The Start-up Money Mentality

Peter : On Rad's Radar?
Peter
| Peter Radizeski of RAD-INFO, Inc. talking telecom, Cloud, VoIP, CLEC, and The Channel.

The Start-up Money Mentality

In the Tampa Bay start-up community, the most popular complaint is that there are enough investors. In the nine months of 2013, $318 million was invested in Florida businesses. That number is up from 2012. "Nationally, venture capital investments declined by 1 percent to $27.5 billion," according to the Miami Herald. Hmmm... why is that? Probably because there are other places to put money to get bigger and quicker returns (like with a pal on Wall Street who will do some shady stuff to get you a 25% return).

Y Combinator's Paul Graham shared some numbers this week. "Harvard researcher Shikhar Ghosh revealed in 2012 that at least 95 percent of startups fail to meet a projected return on investment." That means start-ups should focus on building a sustainable business.

My experience lately has been that founders have this idea that their start-up will launch after a 54-hour startup weekend, pitch a couple of times, land mad money, and the rest is easy street. This couldn't be further from the truth.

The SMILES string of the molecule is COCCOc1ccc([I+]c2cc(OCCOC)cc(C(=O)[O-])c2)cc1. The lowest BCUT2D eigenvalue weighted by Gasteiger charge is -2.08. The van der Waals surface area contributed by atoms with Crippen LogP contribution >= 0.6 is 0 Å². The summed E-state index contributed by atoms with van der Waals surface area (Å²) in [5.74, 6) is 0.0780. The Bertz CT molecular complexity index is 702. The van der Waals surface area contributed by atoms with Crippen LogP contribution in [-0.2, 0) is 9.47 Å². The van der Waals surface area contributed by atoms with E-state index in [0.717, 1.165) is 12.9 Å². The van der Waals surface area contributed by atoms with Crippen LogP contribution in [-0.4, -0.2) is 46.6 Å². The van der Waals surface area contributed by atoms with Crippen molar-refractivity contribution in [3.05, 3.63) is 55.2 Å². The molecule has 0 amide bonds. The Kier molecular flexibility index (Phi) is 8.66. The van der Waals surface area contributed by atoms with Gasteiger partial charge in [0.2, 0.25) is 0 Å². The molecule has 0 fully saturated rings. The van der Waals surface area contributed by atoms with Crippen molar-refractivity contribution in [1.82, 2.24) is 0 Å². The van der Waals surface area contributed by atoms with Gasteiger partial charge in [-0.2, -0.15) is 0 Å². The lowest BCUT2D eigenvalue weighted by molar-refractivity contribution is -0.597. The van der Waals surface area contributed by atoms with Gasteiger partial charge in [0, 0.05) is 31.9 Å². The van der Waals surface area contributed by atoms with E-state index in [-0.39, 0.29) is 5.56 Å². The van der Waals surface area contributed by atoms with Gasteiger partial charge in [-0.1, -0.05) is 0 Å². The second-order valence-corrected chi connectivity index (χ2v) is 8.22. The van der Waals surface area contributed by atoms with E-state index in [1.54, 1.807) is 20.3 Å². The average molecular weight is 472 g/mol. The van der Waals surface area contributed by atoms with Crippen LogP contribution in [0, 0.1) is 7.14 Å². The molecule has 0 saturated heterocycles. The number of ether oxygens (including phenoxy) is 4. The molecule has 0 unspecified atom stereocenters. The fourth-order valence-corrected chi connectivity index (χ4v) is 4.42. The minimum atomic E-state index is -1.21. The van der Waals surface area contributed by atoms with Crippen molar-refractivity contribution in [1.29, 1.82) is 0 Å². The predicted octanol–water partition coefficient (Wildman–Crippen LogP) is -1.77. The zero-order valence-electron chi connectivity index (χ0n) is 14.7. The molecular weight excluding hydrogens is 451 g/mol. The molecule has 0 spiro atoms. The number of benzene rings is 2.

My experience is that most founders think their idea is gold -- without much though into a go-to-market plan. And sometimes without much thought into how do I build this plan either.

I was surprised at Wearable Tech Expo by the number of companies that were funded by Kickstarter. That's right, prototypes and everything funded lean by a kickstarter campaign. Then these companies did market research and went to market. How novel is that?

Just think about the Apple app store. How many apps actually make money? Start-ups are like that.

Another example is music. You have probably seen the story of the poverty of royalties paid out to musicians by Pandora and other online music sites. Albums don't sell the same volume they once did. It's like cloud services. The income starts very small after a large capital expenditure.

Look at Dell, Intel, AMD and other hardware companies that are gyrating to stay afloat as the industry shifts to mobile and cloud (in place of desktops and premise). I understand how start-ups hear about billion dollar valuations of Instagram, snapchat and twitter and think that can be them. The reality is: that's hitting lotto. The majority of startups fail (or at best pivot a few times to stay afloat). A minority make it a sustainable business.

If you are dropping the w-2 job to found a start-up on your savings in the hopes of grabbing some fast cash from VCs and then cashing out big in 3 years, you are misinformed. My I suggest that you drop by Startup Camp at ITEXPO in Miami at the end of January to speak with start-ups. Reality is very different from "The Social Network".

Don't take this as discouragement. Most start-ups are a fierce plodding along, slowing building a business every single day. You will trade in your w-2 for a commitment as big as a baby.

I think everyone thinks they have great ideas, but the tires meet the gravel in sales. Just look at the anemic sales most VoIP companies have. Money doesn't grow on trees and very few folks actually hit the lottery.



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